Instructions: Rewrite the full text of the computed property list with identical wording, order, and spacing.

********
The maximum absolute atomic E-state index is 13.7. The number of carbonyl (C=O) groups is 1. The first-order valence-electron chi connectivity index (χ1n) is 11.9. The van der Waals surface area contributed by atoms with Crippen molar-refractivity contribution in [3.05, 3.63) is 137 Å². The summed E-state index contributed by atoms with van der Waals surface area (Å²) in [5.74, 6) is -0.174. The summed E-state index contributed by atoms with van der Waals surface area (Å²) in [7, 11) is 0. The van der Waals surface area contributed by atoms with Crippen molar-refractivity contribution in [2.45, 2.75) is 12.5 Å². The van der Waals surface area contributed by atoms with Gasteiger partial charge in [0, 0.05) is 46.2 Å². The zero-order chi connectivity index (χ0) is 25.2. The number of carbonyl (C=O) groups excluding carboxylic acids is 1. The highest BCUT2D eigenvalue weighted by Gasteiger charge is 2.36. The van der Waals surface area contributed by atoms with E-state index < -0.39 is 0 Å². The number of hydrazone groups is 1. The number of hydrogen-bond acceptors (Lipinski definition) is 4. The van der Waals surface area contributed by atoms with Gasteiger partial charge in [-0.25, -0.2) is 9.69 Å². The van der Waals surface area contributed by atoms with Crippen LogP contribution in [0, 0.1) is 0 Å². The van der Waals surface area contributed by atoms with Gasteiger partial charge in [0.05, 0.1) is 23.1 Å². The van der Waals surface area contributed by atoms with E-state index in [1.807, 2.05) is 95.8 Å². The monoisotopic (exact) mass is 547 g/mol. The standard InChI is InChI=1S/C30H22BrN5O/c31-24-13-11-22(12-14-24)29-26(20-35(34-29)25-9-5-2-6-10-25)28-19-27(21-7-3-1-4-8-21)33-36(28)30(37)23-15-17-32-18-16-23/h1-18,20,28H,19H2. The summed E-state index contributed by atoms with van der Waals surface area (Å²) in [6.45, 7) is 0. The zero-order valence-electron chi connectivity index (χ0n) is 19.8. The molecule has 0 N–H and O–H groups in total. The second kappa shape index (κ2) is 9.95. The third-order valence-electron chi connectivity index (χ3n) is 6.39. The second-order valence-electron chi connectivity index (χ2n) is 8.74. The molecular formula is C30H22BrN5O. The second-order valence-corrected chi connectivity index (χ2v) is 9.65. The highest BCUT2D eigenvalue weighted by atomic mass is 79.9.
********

The maximum absolute atomic E-state index is 13.7. The number of carbonyl (C=O) groups is 1. The first-order valence-electron chi connectivity index (χ1n) is 11.9. The van der Waals surface area contributed by atoms with Crippen molar-refractivity contribution in [3.05, 3.63) is 137 Å². The summed E-state index contributed by atoms with van der Waals surface area (Å²) in [5.74, 6) is -0.174. The summed E-state index contributed by atoms with van der Waals surface area (Å²) in [7, 11) is 0. The van der Waals surface area contributed by atoms with Crippen molar-refractivity contribution in [2.45, 2.75) is 12.5 Å². The van der Waals surface area contributed by atoms with Gasteiger partial charge in [0, 0.05) is 46.2 Å². The zero-order chi connectivity index (χ0) is 25.2. The number of carbonyl (C=O) groups excluding carboxylic acids is 1. The highest BCUT2D eigenvalue weighted by Gasteiger charge is 2.36. The van der Waals surface area contributed by atoms with E-state index < -0.39 is 0 Å². The number of hydrazone groups is 1. The number of hydrogen-bond acceptors (Lipinski definition) is 4. The van der Waals surface area contributed by atoms with Gasteiger partial charge in [-0.25, -0.2) is 9.69 Å². The van der Waals surface area contributed by atoms with Crippen LogP contribution in [0, 0.1) is 0 Å². The van der Waals surface area contributed by atoms with Gasteiger partial charge in [0.05, 0.1) is 23.1 Å². The van der Waals surface area contributed by atoms with E-state index in [1.807, 2.05) is 95.8 Å². The monoisotopic (exact) mass is 547 g/mol. The standard InChI is InChI=1S/C30H22BrN5O/c31-24-13-11-22(12-14-24)29-26(20-35(34-29)25-9-5-2-6-10-25)28-19-27(21-7-3-1-4-8-21)33-36(28)30(37)23-15-17-32-18-16-23/h1-18,20,28H,19H2. The summed E-state index contributed by atoms with van der Waals surface area (Å²) in [6.45, 7) is 0. The zero-order valence-electron chi connectivity index (χ0n) is 19.8. The molecule has 0 N–H and O–H groups in total. The second kappa shape index (κ2) is 9.95. The third-order valence-electron chi connectivity index (χ3n) is 6.39. The second-order valence-electron chi connectivity index (χ2n) is 8.74. The molecular formula is C30H22BrN5O. The second-order valence-corrected chi connectivity index (χ2v) is 9.65. The highest BCUT2D eigenvalue weighted by atomic mass is 79.9.